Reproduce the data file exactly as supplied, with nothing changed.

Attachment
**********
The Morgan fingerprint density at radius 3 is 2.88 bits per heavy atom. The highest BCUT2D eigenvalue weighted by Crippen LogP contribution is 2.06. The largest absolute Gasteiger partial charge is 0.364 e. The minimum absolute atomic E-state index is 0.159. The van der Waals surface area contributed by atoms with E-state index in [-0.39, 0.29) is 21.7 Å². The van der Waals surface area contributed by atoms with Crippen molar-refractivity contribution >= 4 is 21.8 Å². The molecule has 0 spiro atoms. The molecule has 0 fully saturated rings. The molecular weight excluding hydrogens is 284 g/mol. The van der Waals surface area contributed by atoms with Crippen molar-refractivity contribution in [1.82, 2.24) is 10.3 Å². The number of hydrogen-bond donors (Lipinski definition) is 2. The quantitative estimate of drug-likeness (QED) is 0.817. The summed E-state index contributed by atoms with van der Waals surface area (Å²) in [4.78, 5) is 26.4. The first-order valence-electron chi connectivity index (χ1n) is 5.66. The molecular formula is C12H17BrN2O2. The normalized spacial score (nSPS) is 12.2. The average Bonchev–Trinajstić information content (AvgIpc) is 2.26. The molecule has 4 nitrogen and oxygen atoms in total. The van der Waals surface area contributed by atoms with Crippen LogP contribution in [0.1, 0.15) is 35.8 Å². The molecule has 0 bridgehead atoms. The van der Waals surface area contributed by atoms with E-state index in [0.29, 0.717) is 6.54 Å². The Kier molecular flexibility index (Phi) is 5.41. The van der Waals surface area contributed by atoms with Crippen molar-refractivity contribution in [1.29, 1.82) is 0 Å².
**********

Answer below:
The Morgan fingerprint density at radius 3 is 2.88 bits per heavy atom. The highest BCUT2D eigenvalue weighted by Crippen LogP contribution is 2.06. The largest absolute Gasteiger partial charge is 0.364 e. The minimum absolute atomic E-state index is 0.159. The van der Waals surface area contributed by atoms with E-state index in [-0.39, 0.29) is 21.7 Å². The van der Waals surface area contributed by atoms with Crippen molar-refractivity contribution >= 4 is 21.8 Å². The molecule has 0 spiro atoms. The molecule has 0 fully saturated rings. The molecular weight excluding hydrogens is 284 g/mol. The van der Waals surface area contributed by atoms with Crippen molar-refractivity contribution in [1.82, 2.24) is 10.3 Å². The number of hydrogen-bond donors (Lipinski definition) is 2. The quantitative estimate of drug-likeness (QED) is 0.817. The summed E-state index contributed by atoms with van der Waals surface area (Å²) in [4.78, 5) is 26.4. The first-order valence-electron chi connectivity index (χ1n) is 5.66. The molecular formula is C12H17BrN2O2. The normalized spacial score (nSPS) is 12.2. The average Bonchev–Trinajstić information content (AvgIpc) is 2.26. The molecule has 4 nitrogen and oxygen atoms in total. The van der Waals surface area contributed by atoms with Crippen LogP contribution in [0.1, 0.15) is 35.8 Å². The molecule has 0 bridgehead atoms. The van der Waals surface area contributed by atoms with E-state index in [0.29, 0.717) is 6.54 Å². The Kier molecular flexibility index (Phi) is 5.41. The van der Waals surface area contributed by atoms with Crippen molar-refractivity contribution in [1.29, 1.82) is 0 Å².